Location: Northeast Ohio
I found this flower sitting about 10 feet away from a pond. Acres of grassy fields surround this pond, with an occasional tree here and there. This little flower was mixed in with a lot of tall grass.
I have looked high and low to identify this, and still come up empty handed.
Hopefully the “experts” will chime in here and solve this mystery…
Thanks to the group ID Me – Nature Photos Only, this flower has been positively identified.
*Common Name: Crown Vetch
*Scientific Name: Coronilla varia
*Crown vetch is an invasive species, and is a serious management threat to natural areas due to its seeding ability and rapid vegetative spreading by creeping roots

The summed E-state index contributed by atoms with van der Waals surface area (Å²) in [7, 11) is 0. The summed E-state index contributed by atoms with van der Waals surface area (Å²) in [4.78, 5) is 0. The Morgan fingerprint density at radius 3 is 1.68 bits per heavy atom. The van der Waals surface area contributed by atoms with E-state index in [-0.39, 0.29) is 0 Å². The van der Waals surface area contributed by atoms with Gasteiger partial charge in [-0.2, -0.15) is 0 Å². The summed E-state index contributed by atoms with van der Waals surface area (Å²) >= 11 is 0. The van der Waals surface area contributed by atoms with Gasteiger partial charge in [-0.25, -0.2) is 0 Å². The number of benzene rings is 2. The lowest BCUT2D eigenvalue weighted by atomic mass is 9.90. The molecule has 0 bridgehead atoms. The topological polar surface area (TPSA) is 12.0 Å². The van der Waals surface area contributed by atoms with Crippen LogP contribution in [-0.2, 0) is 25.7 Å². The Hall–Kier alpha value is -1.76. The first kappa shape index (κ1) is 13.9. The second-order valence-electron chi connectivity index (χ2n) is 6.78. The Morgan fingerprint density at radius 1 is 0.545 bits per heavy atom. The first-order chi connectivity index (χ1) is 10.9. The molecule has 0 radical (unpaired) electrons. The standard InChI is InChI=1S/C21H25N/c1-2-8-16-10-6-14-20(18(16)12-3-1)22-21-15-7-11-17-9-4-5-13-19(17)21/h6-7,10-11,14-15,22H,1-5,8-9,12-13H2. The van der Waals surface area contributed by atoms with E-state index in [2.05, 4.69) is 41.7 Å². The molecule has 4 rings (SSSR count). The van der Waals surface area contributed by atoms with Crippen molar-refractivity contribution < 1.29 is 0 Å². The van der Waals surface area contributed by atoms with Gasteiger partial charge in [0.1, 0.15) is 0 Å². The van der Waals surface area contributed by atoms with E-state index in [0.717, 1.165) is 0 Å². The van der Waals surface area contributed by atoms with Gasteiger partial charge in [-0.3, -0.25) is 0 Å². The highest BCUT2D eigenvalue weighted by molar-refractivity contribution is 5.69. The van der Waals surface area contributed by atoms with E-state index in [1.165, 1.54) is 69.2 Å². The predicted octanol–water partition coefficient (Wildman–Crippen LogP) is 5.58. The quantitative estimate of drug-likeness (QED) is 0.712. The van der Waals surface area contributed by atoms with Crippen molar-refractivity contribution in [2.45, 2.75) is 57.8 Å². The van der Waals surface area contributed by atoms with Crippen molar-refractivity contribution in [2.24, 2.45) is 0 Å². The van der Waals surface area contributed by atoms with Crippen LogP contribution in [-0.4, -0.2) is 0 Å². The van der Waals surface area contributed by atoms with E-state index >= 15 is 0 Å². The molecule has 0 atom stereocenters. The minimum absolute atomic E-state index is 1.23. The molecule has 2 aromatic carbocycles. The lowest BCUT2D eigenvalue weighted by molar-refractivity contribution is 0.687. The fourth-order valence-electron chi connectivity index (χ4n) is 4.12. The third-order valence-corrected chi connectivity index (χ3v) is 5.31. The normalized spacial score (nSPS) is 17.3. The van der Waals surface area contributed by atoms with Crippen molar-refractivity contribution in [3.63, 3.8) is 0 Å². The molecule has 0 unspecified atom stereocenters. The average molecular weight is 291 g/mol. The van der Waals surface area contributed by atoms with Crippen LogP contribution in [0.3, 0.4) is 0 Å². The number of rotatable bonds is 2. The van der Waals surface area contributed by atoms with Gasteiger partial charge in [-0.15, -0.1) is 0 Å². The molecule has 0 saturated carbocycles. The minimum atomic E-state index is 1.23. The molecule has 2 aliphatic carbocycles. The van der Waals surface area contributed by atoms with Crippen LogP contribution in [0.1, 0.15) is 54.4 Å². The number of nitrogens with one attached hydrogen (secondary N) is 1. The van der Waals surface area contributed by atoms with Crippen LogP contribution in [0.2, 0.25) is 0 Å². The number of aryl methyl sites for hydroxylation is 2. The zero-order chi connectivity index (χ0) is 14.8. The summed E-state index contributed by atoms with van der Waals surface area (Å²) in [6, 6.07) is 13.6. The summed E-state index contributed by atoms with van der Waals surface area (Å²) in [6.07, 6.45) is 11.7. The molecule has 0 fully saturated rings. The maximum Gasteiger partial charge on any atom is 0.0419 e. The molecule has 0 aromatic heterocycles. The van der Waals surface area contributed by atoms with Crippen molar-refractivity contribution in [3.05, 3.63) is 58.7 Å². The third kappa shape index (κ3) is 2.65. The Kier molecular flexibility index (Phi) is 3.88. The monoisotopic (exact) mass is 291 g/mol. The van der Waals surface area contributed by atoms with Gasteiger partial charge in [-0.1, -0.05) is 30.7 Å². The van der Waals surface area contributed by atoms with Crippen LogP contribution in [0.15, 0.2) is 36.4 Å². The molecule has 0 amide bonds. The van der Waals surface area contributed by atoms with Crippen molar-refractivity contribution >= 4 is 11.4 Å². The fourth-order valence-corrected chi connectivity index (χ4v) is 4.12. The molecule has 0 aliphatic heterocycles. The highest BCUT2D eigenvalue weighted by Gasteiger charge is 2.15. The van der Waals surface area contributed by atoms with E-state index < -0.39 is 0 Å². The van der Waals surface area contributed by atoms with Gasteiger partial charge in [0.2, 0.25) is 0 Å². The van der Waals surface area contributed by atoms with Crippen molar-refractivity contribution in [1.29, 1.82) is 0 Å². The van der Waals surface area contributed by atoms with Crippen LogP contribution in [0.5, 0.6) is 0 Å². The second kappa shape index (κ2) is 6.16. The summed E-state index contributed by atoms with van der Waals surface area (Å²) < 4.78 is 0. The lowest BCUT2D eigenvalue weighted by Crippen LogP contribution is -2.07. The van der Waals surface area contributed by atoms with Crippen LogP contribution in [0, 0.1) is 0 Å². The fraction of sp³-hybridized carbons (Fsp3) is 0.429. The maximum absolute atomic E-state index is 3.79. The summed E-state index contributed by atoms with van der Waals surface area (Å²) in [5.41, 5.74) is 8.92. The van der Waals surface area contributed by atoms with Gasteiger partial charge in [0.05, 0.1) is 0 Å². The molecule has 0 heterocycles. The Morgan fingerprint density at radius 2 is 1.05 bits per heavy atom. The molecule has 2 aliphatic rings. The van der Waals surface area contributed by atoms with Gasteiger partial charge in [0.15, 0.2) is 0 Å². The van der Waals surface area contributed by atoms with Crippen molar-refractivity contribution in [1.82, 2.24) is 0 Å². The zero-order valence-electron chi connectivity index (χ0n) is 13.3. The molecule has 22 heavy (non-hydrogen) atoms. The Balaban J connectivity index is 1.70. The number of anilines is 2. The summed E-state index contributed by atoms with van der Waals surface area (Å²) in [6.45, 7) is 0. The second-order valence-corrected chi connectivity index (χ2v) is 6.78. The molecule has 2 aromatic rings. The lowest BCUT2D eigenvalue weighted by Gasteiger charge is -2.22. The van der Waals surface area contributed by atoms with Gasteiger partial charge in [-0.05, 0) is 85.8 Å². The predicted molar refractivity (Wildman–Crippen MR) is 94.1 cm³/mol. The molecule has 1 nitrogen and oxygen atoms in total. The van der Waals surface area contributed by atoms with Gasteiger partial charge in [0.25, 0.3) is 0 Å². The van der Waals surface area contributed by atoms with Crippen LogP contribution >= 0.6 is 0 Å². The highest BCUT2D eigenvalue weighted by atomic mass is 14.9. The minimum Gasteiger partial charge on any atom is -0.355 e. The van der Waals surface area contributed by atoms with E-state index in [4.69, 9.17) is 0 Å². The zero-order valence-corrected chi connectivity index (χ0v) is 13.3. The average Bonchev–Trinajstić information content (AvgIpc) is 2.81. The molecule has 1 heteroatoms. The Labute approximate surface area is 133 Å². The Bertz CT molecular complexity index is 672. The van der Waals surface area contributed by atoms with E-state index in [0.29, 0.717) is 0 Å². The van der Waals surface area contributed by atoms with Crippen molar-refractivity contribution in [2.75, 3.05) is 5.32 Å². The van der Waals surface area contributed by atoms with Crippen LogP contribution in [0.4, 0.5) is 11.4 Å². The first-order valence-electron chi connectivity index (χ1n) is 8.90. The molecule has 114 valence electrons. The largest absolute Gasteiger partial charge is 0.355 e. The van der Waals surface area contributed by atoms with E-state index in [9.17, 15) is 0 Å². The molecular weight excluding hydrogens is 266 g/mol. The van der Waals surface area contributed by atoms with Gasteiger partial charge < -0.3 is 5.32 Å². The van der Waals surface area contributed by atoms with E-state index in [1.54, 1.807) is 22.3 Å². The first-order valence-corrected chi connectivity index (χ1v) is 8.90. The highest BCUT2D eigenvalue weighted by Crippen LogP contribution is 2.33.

*Crown vetch is a member of the Pea or Fabaceae family. This low growing vine is commonly used throughout the United States for erosion control, roadside planting and soil rehabilitation.
*Crown vetch is toxic to horses because of the presence of nitroglycosides. If consumed in large amounts, it can cause slow growth, paralysis, or death.
*Height: Crown vetch has a creeping stem reaching 3 to 5 dm in length.
*Leaves: The compound leaves range from 5 to 10 cm in length and have nine to twenty-five leaflets. Leaflets are one to two cm long, oblong with persistent stipules.
*Flowers: Five to twenty pea-like flowers are umbellate and borne on a stalk 5 to 15 cm long. Flower color is somewhat variable from pink, rose, or lilac. Flowers appear in late May-August
*Fruit/Seeds: The four-angled legume is from 1.5-5.5 cm long. It has from three to seven one-seeded segments.